Investigators continue to sort out the details as to the cause of Monday's fatal mine accident in Tremont Township. State and federal mine inspectors advanced into chute number 19 where the accident happened, after a safe working environment was established. The accident damaged mine timbers and roof supports and the ventilation system, making it unsafe for inspectors to continue the investigation. The underground investigation could take up to a week to complete, according to authorities. The accident reportedly involved explosives used in the coal mining process, but a final report may not be available for several weeks. One miner, Dale Reightler, was killed, and six other miners escaped the Monday morning accident. The mine will remain closed until the investigation is completed, and mine regulators are satisified that operations can resume safely at the Buck Mountain Slope owned by R and D Coal Company.

A Tamaqua man is charged on several counts after being accused of raping a 9 year old girl. 32-year-old Michael Golden faces charges of simple assault, indecent exposure and making terroristic threats. The young girl accused Golden of threatening to kill her, then sexually assaulting her. A Joliett man is under arrest for burglary and assault in Porter Township. The incident happened at the home of Brandon Merwine on Main Street in the township Monday afternoon. State police at Schuylkill Haven indicate that Jose' Negron, Joliett, broke into Merwine's home and struck him in the face. Negron fled the scene. Troopers caught up with Negron, but he refused to stop. Police nabbed him after a chase on foot. Negron was arraigned and lodged in Schuylkill County Prison.

With the onset of the winter heating season nearing, the heating assistance program is back in operation for low income residents. Applications for this year's LIHEAP program are now available at the Schuylkill County Assistance Office. Jean Lewis, Executive Director, said the program assists low-income individuals who cannot pay their heating bills. Eligible households can receive assistance through a direct payment to their energy provider, or through a crisis component during weather-related emergencies. The program opens for both components on November 6th, and closes March 22nd of next year. You must meet income guidelines in order to be eligilble for the LIHEAP program. For information, contact the Schuylkill County Assistance Office at 621-3072, or 877-306-5439, toll free.

State News-Thursday, Oct. 26th

TREMONT, Pa. (AP) - Family members plan a funeral today for the lifelong miner killed in an explosion Monday in Schuylkill County. Funeral services for 43-year-old Dale Reightler, of Donaldson, are scheduled for 11 a-m at H-L Snyder Funeral Home in Pine Grove, followed by burial in Donaldson Cemetery. Reightler was killed in a blast in the Buck Mountain Slope Mine in Tremont Township. Six other miners got out safely. Officials are probing the 23-hundred foot deep shaft where the explosion occurred. Investigators from the U-S Mine Safety and Health Administration, federal Bureau of Alcohol, Tobacco and Firearms and state Department of Environmental Protection's Bureau of Mine Safety were starting with mapping operations yesterday.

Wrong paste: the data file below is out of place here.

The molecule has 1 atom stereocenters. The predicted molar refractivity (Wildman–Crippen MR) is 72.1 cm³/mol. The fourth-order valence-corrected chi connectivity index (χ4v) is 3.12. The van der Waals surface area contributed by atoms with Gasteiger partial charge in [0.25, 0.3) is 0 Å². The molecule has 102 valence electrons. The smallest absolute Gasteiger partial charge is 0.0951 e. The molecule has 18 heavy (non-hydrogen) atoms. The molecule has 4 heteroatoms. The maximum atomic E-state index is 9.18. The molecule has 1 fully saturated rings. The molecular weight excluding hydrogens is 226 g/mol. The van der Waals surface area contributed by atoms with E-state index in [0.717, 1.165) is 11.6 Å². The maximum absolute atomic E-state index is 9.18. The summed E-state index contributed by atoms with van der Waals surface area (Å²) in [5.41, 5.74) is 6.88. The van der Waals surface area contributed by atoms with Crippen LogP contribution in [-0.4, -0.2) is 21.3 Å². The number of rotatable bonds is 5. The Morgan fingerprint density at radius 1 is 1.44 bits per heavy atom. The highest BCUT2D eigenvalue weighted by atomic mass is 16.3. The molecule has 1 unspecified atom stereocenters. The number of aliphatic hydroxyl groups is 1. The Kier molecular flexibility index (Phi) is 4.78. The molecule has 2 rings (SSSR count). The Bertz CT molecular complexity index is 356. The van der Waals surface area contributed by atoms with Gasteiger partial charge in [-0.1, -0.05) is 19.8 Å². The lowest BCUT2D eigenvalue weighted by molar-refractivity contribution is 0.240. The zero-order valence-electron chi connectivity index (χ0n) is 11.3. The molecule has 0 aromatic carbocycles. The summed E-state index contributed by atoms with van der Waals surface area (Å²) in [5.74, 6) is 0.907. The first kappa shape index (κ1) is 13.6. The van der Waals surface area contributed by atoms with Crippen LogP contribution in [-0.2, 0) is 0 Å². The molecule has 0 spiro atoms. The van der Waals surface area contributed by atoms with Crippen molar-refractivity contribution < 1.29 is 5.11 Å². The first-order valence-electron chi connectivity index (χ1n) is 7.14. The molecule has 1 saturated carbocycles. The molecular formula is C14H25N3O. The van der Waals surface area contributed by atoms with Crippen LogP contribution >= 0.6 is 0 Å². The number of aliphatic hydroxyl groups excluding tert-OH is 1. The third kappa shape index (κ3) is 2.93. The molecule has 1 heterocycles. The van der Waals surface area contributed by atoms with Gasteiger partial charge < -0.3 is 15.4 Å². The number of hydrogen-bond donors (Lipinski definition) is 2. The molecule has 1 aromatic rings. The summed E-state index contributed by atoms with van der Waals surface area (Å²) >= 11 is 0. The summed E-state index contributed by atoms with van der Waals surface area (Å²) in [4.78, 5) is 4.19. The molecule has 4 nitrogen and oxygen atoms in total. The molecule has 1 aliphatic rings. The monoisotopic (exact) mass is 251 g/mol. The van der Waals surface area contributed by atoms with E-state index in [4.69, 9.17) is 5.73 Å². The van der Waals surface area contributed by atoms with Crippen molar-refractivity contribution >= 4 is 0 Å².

PHILADELPHIA (AP) - Senator Rick Santorum's campaign brought four Senate colleagues to the Philadelphia suburbs to portray Santorum as a moderate in conservative clothing. Senator Susan Collins of Maine said yesterday the caricature often drawn of Santorum is one of an extremist, but she said that's not the senator she sees. Collins said, "None of us agree with Rick Santorum on every issue." But she said Santorum "is someone who works well with senators of all ideologies." Santorum is facing an uphill battle against his challenger, state Treasurer Bob Casey. Joining Collins in the suburbs were Pennsylvania Senator Arlen Specter, Senator Norm Coleman of Minnesota, and Senator Lisa Murkowski of Alaska.

PHILADELPHIA (AP) - The state Supreme Court won't hear the appeal of a write-in candidate who waged a formidable campaign for the Democratic nomination for state representative. Yesterday's decision means Tony Payton Junior is the Democratic nominee for North Philadelphia's 179th District. Payton got 962 votes in the primary. Emilio Vazquez, whose name wasn't on the ballot, got 943 write-in votes for state representative and another 52 for party committee member. The legal dispute was whether the write-ins for committee member should be added to the votes Vazquez got for state representative. A Common Pleas judge ruled for Vazquez but Payton won on appeal to Commonwealth Court. The Supreme Court ended the dispute by refusing to hear the case.

ALLENTOWN, Pa. (AP) - A former township supervisor is accused of stealing two-and-a-half (m) million dollars in sewer fees and spending nearly all of it. The Lehigh County district attorney says 72-year-old Margaret Szulborski stole the money from 1999 to this year in her capacity as an employee of Lower Macungie Township's public works department. She's accused of collecting sewer fees and depositing them into her personal account instead of the township's sewer fund. Szulborski was elected as a supervisor in 2001. She resigned the post in March after the township announced she was being investigated. The township has filed a lawsuit against a bank in an effort to get its money back. Szulborski is free on bail; a phone number for her could not be found.